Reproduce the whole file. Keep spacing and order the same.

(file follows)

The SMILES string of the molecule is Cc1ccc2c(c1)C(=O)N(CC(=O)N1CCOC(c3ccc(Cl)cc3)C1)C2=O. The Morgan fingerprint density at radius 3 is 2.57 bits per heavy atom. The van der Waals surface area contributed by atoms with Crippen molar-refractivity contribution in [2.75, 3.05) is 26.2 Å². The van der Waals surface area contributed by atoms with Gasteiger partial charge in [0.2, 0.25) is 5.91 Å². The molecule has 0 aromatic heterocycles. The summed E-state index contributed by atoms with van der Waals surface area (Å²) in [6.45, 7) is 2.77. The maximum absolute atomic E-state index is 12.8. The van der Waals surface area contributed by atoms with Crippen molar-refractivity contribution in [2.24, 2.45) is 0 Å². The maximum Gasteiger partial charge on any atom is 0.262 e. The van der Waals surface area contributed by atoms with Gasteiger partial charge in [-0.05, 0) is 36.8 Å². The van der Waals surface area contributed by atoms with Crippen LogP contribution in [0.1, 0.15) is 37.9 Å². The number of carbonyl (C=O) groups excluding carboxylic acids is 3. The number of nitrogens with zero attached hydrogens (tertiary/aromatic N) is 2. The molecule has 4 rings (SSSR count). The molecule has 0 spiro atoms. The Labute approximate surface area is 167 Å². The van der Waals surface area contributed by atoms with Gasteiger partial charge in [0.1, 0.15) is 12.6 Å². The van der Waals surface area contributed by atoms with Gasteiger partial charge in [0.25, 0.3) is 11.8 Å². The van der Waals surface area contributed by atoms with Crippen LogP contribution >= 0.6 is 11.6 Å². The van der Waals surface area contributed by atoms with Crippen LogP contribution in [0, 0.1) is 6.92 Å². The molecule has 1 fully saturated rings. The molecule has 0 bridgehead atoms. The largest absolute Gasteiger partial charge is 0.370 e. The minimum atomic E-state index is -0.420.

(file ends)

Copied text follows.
The SMILES string of the molecule is Cc1ccc2c(c1)C(=O)N(CC(=O)N1CCOC(c3ccc(Cl)cc3)C1)C2=O. The Morgan fingerprint density at radius 3 is 2.57 bits per heavy atom. The van der Waals surface area contributed by atoms with Crippen molar-refractivity contribution in [2.75, 3.05) is 26.2 Å². The van der Waals surface area contributed by atoms with Gasteiger partial charge in [0.2, 0.25) is 5.91 Å². The molecule has 0 aromatic heterocycles. The summed E-state index contributed by atoms with van der Waals surface area (Å²) in [6.45, 7) is 2.77. The maximum absolute atomic E-state index is 12.8. The van der Waals surface area contributed by atoms with Crippen molar-refractivity contribution in [2.24, 2.45) is 0 Å². The maximum Gasteiger partial charge on any atom is 0.262 e. The van der Waals surface area contributed by atoms with Gasteiger partial charge in [-0.05, 0) is 36.8 Å². The van der Waals surface area contributed by atoms with Crippen LogP contribution in [0.1, 0.15) is 37.9 Å². The number of carbonyl (C=O) groups excluding carboxylic acids is 3. The number of nitrogens with zero attached hydrogens (tertiary/aromatic N) is 2. The molecule has 4 rings (SSSR count). The molecule has 0 spiro atoms. The Labute approximate surface area is 167 Å². The van der Waals surface area contributed by atoms with Gasteiger partial charge in [0.1, 0.15) is 12.6 Å². The van der Waals surface area contributed by atoms with Gasteiger partial charge in [0.25, 0.3) is 11.8 Å². The van der Waals surface area contributed by atoms with Crippen LogP contribution >= 0.6 is 11.6 Å². The van der Waals surface area contributed by atoms with Crippen LogP contribution in [0, 0.1) is 6.92 Å². The molecule has 1 fully saturated rings. The molecule has 0 bridgehead atoms. The largest absolute Gasteiger partial charge is 0.370 e. The minimum atomic E-state index is -0.420.